IdahoLegalUnless prohibited by traffic control devices.
IllinoisLegalUnless prohibited by traffic control devices.
IndianaLegal(ish)No statute that authorizes or prohibits riding.
IowaLegal(ish)No statute that authorizes or prohibits riding.
KansasLegal(ish)No statute that authorizes or prohibits riding.
KentuckyLegalUnless prohibited by local law. Must slow to the speed of an ordinary walk and yield to pedestrians. Are treated as pedestrians for rights and duties.
LouisianaLegal(ish)No statute that authorizes or prohibits riding.
MaineLegal(ish)No statute that authorizes or prohibits riding.
MarylandIllegalLocal law can override.
MassachusettsLegalExcept in business districts or when prohibited by local ordinance.
MichiganLegalUnless prohibited by traffic control devices.
MinnesotaLegalUnless prohibited by traffic control devices. Unless prohibited by local law.
MississippiLegal(ish)No statute that authorizes or prohibits riding.
MissouriLegalBut not in business districts.
MontanaLegalUnless prohibited by traffic control devices.
NebraskaLegalHas the same rights and duties as pedestrians.
NevadaLegal(ish)No statute that authorizes or prohibits riding.
New HampshireIllegal 
New JerseyLegal(ish)No statute that authorizes or prohibits riding.
New MexicoLegal(ish)No statute that authorizes or prohibits riding.
New YorkLegal(ish)No statute that authorizes or prohibits riding. (Except in New York City. It’s illegal there).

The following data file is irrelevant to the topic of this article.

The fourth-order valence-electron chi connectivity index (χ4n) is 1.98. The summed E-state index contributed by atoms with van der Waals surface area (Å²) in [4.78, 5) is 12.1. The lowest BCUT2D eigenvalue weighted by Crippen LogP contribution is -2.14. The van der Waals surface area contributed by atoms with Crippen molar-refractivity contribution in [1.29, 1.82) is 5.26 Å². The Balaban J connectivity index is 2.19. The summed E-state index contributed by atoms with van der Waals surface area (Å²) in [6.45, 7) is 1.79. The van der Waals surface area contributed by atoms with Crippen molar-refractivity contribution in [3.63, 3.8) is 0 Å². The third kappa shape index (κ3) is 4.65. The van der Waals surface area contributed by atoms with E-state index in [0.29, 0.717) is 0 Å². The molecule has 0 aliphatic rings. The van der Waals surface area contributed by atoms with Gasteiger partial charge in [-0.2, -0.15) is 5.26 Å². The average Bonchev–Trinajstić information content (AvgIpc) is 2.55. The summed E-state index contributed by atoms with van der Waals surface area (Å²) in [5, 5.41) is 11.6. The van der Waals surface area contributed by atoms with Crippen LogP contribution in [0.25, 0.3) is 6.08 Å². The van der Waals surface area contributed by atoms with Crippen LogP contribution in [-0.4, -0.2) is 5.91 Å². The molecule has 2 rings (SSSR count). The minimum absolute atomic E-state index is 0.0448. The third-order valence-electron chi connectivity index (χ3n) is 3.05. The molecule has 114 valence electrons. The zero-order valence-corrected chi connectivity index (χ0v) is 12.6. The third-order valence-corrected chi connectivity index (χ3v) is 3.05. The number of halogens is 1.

North CarolinaLegal(ish)No statute that authorizes or prohibits riding. (Not allowed uptown Charlotte)
North DakotaIllegalUnless on a permanent or duly authorized temporary highway.
OhioLegal 
OklahomaLegal(ish)No statute that authorizes or prohibits riding.
OregonLegalMust ride at the same pace as an ordinary walk.
PennsylvaniaLegalExcept in business districts.
Rhode IslandLegalUnless prohibited by traffic-control devices.
South CarolinaLegal(ish)No statute that authorizes or prohibits riding.
South DakotaLegalHas all the rights and duties of pedestrians
TennesseeLegal(ish)No statute that authorizes or prohibits riding.
TexasLegal(ish)No statute that authorizes or prohibits riding.
UtahLegalUnless prohibited by traffic control devices.
VermontLegal(ish)No statute that authorizes or prohibits riding.
VirginiaLegalLocal law can override this. Legal unless prohibited by traffic control devices.
WashingtonLegalSame rights and duties as pedestrians.
West VirginiaLegal(ish)No statute that authorizes or prohibits riding.
WisconsinLegalLeft up to local law to permit or prohibit
WyomingLegal 

As you can see, it is generally legal in most states to ride on the sidewalks, or there is no law around it either way, which generally means people will do it.

There are some consistencies across the board when riding on sidewalks:

  • If it’s legal, it’s almost always possible to be prohibited by traffic control devices.
  • Riders generally must yield to pedestrians and give an audible signal when passing
  • Local law can always override what the state says, so make sure you check!

Summary

If you are riding on the sidewalks, it’s important to be extra attentive to pedestrians, be loud when you’re passing, take it slow, and be polite.

As some cyclists say, they are guests on the sidewalks and should behave as such. You may still get glared at, but it will come at a much-reduced rate if you’re being polite!

And whenever possible, it’s still a good idea to take the bike lane. After all, if more people use them, that will encourage more cities to develop them and that’s good for everyone.

If you want to know all of the various bike laws for your state, click here where we have a page for each state in the US